Microsoft Office Tutorials and References
In Depth Information
You can use a string variable to store a date, of course, but then you can't perform date calculations using the
variable. Using the Date data type is a better way to work with dates.
A variable defined as a Date uses 8 bytes of storage and can hold dates ranging from January 1, 0100, to
December 31, 9999. That's a span of nearly 10,000 years — more than enough for even the most aggressive fin-
ancial forecast! The Date data type is also useful for storing time-related data. In VBA, you specify dates and
times by enclosing them between two number signs (#).
The range of dates that VBA can handle is much larger than Excel's own date range,
which begins with January 1, 1900. Therefore, be careful that you don't attempt to use a
date in a worksheet that lies outside of Excel's acceptable date range.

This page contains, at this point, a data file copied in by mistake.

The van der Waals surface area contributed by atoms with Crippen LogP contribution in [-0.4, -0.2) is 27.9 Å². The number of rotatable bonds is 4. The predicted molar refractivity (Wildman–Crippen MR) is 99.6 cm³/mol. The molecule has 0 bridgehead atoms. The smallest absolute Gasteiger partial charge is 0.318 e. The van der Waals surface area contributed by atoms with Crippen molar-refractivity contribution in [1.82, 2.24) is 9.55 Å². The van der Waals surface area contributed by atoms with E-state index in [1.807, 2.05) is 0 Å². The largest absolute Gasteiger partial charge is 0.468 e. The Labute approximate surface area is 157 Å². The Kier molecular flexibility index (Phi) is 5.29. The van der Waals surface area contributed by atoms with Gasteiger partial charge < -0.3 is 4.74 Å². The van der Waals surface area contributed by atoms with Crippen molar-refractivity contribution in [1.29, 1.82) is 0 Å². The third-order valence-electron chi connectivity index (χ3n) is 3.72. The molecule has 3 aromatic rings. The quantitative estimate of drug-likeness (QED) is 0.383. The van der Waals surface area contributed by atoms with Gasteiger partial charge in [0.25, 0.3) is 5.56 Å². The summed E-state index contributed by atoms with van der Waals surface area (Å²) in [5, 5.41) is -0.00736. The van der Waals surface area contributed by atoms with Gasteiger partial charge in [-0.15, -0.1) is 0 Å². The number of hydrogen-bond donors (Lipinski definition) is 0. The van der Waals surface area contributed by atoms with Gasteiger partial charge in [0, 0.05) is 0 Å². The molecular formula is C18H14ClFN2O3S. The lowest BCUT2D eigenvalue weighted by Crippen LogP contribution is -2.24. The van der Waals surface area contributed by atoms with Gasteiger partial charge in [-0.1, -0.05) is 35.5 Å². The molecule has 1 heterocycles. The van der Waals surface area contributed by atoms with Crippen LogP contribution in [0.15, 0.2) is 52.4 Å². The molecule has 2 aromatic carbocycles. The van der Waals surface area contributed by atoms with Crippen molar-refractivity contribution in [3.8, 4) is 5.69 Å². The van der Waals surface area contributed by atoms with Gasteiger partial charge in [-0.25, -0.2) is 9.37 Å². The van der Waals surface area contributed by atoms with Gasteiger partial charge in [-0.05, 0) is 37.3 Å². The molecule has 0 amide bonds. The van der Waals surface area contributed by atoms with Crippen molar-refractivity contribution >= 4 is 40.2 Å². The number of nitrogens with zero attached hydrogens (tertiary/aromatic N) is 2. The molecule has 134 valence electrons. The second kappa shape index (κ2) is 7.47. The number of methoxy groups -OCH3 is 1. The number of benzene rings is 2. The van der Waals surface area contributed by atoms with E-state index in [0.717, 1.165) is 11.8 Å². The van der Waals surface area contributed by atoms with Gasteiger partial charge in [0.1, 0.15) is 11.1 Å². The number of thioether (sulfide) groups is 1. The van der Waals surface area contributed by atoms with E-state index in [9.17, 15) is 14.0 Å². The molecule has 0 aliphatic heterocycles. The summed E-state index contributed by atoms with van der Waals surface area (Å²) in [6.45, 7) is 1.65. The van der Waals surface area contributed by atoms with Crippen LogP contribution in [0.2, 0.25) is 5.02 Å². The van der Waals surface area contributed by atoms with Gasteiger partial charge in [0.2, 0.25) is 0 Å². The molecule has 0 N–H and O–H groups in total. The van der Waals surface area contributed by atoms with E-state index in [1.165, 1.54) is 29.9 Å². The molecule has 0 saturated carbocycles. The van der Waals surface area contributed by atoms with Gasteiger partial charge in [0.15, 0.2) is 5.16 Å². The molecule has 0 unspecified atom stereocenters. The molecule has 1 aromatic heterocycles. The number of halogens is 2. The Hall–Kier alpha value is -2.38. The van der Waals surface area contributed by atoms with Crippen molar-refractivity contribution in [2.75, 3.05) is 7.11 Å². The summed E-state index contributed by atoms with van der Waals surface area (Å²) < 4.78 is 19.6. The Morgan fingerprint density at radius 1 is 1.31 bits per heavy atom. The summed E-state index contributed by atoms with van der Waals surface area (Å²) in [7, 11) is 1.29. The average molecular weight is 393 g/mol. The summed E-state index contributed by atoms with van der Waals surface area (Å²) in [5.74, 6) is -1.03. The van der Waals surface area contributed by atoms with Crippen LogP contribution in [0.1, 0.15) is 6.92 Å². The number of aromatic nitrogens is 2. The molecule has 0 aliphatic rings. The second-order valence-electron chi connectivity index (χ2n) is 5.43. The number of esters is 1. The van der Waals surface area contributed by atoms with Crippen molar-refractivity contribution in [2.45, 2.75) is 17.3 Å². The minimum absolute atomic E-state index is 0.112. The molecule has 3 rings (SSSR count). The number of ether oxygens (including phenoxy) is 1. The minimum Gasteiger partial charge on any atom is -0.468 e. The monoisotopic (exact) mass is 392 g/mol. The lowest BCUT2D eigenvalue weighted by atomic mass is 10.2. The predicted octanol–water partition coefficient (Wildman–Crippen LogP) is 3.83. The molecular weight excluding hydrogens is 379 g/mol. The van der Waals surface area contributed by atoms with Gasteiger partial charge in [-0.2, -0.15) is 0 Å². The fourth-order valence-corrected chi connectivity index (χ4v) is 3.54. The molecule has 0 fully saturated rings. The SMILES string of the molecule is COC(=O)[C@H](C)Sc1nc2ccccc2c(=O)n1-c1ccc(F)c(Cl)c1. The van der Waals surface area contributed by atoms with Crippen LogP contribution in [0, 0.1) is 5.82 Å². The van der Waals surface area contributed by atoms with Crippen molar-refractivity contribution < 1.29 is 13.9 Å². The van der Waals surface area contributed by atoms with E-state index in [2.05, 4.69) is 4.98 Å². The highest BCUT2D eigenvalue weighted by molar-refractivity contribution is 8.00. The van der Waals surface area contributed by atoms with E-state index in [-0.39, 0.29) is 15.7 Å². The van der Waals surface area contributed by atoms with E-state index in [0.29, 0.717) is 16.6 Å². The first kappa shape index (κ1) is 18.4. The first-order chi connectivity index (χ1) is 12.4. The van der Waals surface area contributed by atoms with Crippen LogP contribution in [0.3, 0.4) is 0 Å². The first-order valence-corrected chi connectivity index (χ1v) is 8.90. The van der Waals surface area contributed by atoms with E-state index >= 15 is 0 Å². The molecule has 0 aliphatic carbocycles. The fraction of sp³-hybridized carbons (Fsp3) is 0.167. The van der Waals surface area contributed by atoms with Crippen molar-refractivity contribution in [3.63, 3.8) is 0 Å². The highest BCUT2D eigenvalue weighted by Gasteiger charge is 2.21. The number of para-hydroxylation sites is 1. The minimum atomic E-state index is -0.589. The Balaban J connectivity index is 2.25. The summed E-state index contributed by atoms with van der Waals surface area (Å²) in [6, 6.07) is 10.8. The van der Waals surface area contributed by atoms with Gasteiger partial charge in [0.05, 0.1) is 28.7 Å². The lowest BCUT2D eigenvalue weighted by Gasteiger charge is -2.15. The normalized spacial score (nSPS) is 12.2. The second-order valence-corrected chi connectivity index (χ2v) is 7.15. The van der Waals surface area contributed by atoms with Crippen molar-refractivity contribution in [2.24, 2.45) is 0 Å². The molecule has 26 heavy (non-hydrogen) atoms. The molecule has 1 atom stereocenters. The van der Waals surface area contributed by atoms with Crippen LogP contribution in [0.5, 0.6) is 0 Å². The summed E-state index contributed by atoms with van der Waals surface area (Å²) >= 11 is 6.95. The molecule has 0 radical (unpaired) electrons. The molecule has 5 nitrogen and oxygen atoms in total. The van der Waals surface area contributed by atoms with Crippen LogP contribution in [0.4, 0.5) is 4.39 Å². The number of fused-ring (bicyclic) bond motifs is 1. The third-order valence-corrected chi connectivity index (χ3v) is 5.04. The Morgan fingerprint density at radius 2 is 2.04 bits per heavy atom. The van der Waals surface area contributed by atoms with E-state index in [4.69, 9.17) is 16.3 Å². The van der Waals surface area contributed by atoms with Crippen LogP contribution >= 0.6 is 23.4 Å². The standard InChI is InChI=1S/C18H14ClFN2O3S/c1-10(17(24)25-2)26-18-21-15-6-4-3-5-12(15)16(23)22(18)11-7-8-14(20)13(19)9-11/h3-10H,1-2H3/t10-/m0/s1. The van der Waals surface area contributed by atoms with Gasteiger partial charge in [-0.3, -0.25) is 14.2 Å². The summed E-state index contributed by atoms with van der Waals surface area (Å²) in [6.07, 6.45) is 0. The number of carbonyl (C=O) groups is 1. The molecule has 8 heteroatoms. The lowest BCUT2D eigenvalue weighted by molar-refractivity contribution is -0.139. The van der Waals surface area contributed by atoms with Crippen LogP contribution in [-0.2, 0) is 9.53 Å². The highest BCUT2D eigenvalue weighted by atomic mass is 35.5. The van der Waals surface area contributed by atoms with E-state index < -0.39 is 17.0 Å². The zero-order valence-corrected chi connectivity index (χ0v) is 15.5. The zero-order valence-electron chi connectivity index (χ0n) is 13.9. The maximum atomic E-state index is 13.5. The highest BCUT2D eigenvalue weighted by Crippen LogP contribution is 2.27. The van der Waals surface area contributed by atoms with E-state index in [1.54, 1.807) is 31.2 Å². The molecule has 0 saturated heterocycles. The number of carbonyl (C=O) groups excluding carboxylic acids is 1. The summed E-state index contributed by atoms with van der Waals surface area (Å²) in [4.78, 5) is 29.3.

Here are some examples of declaring variables and constants as Date data types:
Dim Today As Date
Dim StartTime As Date
Const FirstDay As Date = #1/15/2013#
Const Noon = #12:00:00#
Date variables display dates according to your system's short date format, and times
appear according to your system's time format (either 12 or 24 hours). You can modify
these system settings by using the Regional and Language Options dialog box in the
Windows Control Panel. See Chapter 6 for more information on working with dates and
Using Assignment Statements
An assignment statement is a VBA instruction that evaluates an expression and assigns the result to a variable
or an object. An expression is a combination of keywords, operators, variables, and constants that yields a
string, number, or object. An expression can perform a calculation, manipulate characters, or test data.
If you know how to create formulas in Excel, you'll have no trouble creating expressions in VBA. With a work-
sheet formula, Excel displays the result in a cell. Similarly, you can assign a VBA expression to a variable or
use it as a property value.
VBA uses the equal sign (=) as its assignment operator. Note the following examples of assignment statements.
(The expressions are to the right of the equal sign.)